For this holiday season, Taro Yaguchi was invited to share his skill in Origata, the Japanese art of gift wrapping, at the Lower Manhattan flagship Byredo store. Origata has been around for hundreds of years, and incorporates a lot of the same folds that you might see in origami into the wrapping of gifts. Taro designed some unique takes on the art form specifically for the event and tailored them to the sizes of the boxes there. Here you can see the folding process over the boxes:
In traditional origata, there are no glue or scissors used in finishing the wrapped gift, and Taro was able to adhere to those traditional guildlines here as well.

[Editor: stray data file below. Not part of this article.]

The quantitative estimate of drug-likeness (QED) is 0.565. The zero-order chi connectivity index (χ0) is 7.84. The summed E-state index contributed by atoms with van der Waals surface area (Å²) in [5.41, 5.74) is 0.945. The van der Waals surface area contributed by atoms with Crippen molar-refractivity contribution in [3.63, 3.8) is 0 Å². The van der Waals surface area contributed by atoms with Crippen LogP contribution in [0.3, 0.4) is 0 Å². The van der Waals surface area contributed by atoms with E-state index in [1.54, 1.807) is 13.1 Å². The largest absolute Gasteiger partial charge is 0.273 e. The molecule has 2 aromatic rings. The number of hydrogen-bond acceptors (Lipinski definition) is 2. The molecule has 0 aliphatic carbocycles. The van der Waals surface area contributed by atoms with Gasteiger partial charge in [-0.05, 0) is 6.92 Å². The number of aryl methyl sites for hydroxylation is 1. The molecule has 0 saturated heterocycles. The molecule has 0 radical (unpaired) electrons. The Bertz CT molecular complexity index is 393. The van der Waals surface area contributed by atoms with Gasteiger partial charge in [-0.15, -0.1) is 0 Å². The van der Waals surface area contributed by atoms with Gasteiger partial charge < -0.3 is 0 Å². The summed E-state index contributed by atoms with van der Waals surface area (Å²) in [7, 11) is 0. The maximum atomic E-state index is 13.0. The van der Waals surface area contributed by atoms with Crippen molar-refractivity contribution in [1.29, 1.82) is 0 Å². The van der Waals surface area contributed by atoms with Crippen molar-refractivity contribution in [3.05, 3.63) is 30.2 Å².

You may also notice that there are knotted bits of string for each of the gifts too. These knots are called mitzuhiki and they also carry special meanings for origata gifts. Different colors and styles of knots convey the relationship of the folder to the person receiving the gift, and also the tone that should be conveyed. There are specialty knots and colors for events like weddings, funerals, or graduations and also variations to show the gift are between friends, partners, parents, or siblings. in the case of the gifts folded and knotted for Byredo, they convey friendship and the holiday spirit.